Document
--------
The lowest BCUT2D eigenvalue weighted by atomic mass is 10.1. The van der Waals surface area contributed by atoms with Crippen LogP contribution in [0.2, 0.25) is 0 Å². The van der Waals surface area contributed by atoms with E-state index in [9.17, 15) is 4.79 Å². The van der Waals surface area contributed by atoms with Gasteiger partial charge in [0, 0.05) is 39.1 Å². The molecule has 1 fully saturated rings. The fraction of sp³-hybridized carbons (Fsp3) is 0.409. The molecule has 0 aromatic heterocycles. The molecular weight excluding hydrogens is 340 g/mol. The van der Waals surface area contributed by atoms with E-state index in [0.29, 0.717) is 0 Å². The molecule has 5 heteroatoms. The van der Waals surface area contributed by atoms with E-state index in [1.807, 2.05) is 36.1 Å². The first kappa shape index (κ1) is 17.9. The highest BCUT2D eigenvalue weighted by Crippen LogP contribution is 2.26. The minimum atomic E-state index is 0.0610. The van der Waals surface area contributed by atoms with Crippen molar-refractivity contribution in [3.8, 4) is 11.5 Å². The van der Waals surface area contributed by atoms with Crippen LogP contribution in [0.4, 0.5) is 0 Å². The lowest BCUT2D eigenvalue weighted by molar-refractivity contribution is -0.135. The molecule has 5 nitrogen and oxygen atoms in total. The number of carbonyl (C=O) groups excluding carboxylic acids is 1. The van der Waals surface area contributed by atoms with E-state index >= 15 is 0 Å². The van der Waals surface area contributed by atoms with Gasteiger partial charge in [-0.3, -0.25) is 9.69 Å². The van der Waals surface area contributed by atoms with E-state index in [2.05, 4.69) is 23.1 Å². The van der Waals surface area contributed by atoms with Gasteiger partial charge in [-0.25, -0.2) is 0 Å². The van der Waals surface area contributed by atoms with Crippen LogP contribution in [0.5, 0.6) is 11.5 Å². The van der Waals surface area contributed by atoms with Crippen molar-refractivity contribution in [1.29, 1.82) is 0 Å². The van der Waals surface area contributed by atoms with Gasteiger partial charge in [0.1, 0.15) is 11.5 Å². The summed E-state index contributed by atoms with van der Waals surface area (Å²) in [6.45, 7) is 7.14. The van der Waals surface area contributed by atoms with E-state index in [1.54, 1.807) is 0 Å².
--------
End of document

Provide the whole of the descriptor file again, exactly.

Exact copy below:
The lowest BCUT2D eigenvalue weighted by atomic mass is 10.1. The van der Waals surface area contributed by atoms with Crippen LogP contribution in [0.2, 0.25) is 0 Å². The van der Waals surface area contributed by atoms with E-state index in [9.17, 15) is 4.79 Å². The van der Waals surface area contributed by atoms with Gasteiger partial charge in [0, 0.05) is 39.1 Å². The molecule has 1 fully saturated rings. The fraction of sp³-hybridized carbons (Fsp3) is 0.409. The molecule has 0 aromatic heterocycles. The molecular weight excluding hydrogens is 340 g/mol. The van der Waals surface area contributed by atoms with E-state index in [0.29, 0.717) is 0 Å². The molecule has 5 heteroatoms. The van der Waals surface area contributed by atoms with E-state index in [1.807, 2.05) is 36.1 Å². The first kappa shape index (κ1) is 17.9. The highest BCUT2D eigenvalue weighted by Crippen LogP contribution is 2.26. The minimum atomic E-state index is 0.0610. The van der Waals surface area contributed by atoms with Crippen molar-refractivity contribution in [3.8, 4) is 11.5 Å². The van der Waals surface area contributed by atoms with Crippen LogP contribution in [0.4, 0.5) is 0 Å². The lowest BCUT2D eigenvalue weighted by molar-refractivity contribution is -0.135. The molecule has 5 nitrogen and oxygen atoms in total. The number of carbonyl (C=O) groups excluding carboxylic acids is 1. The van der Waals surface area contributed by atoms with E-state index >= 15 is 0 Å². The van der Waals surface area contributed by atoms with Gasteiger partial charge in [-0.3, -0.25) is 9.69 Å². The van der Waals surface area contributed by atoms with E-state index in [2.05, 4.69) is 23.1 Å². The van der Waals surface area contributed by atoms with Gasteiger partial charge in [-0.25, -0.2) is 0 Å². The van der Waals surface area contributed by atoms with Crippen LogP contribution in [0.5, 0.6) is 11.5 Å². The van der Waals surface area contributed by atoms with Crippen molar-refractivity contribution in [1.29, 1.82) is 0 Å². The van der Waals surface area contributed by atoms with Gasteiger partial charge in [0.1, 0.15) is 11.5 Å². The summed E-state index contributed by atoms with van der Waals surface area (Å²) in [6.45, 7) is 7.14. The van der Waals surface area contributed by atoms with E-state index in [1.54, 1.807) is 0 Å².